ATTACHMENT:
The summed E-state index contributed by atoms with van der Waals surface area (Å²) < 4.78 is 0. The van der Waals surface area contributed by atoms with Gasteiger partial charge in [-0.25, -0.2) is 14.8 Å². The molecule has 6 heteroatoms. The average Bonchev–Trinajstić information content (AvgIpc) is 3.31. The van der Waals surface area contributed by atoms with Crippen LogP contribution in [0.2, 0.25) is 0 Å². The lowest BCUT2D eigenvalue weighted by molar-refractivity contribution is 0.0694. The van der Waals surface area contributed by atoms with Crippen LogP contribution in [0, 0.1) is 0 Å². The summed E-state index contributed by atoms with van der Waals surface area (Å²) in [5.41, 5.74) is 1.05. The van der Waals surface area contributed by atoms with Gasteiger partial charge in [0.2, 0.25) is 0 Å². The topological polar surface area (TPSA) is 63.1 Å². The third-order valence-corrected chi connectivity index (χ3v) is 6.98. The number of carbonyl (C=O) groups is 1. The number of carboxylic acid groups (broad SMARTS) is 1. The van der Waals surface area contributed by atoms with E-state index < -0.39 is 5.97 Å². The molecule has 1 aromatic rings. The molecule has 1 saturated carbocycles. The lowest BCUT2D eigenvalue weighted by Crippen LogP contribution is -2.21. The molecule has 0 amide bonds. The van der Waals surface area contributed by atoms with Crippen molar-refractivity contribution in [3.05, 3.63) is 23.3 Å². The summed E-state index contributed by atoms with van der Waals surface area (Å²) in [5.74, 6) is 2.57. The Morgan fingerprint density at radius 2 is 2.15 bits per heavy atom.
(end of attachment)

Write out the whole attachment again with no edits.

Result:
The summed E-state index contributed by atoms with van der Waals surface area (Å²) < 4.78 is 0. The van der Waals surface area contributed by atoms with Gasteiger partial charge in [-0.25, -0.2) is 14.8 Å². The molecule has 6 heteroatoms. The average Bonchev–Trinajstić information content (AvgIpc) is 3.31. The van der Waals surface area contributed by atoms with Crippen LogP contribution in [0.2, 0.25) is 0 Å². The lowest BCUT2D eigenvalue weighted by molar-refractivity contribution is 0.0694. The van der Waals surface area contributed by atoms with Crippen LogP contribution in [0, 0.1) is 0 Å². The summed E-state index contributed by atoms with van der Waals surface area (Å²) in [5.41, 5.74) is 1.05. The van der Waals surface area contributed by atoms with Gasteiger partial charge in [0.2, 0.25) is 0 Å². The topological polar surface area (TPSA) is 63.1 Å². The third-order valence-corrected chi connectivity index (χ3v) is 6.98. The number of carbonyl (C=O) groups is 1. The number of carboxylic acid groups (broad SMARTS) is 1. The van der Waals surface area contributed by atoms with E-state index < -0.39 is 5.97 Å². The molecule has 1 aromatic rings. The molecule has 1 saturated carbocycles. The lowest BCUT2D eigenvalue weighted by Crippen LogP contribution is -2.21. The molecule has 0 amide bonds. The van der Waals surface area contributed by atoms with Crippen molar-refractivity contribution in [3.05, 3.63) is 23.3 Å². The summed E-state index contributed by atoms with van der Waals surface area (Å²) in [5.74, 6) is 2.57. The Morgan fingerprint density at radius 2 is 2.15 bits per heavy atom.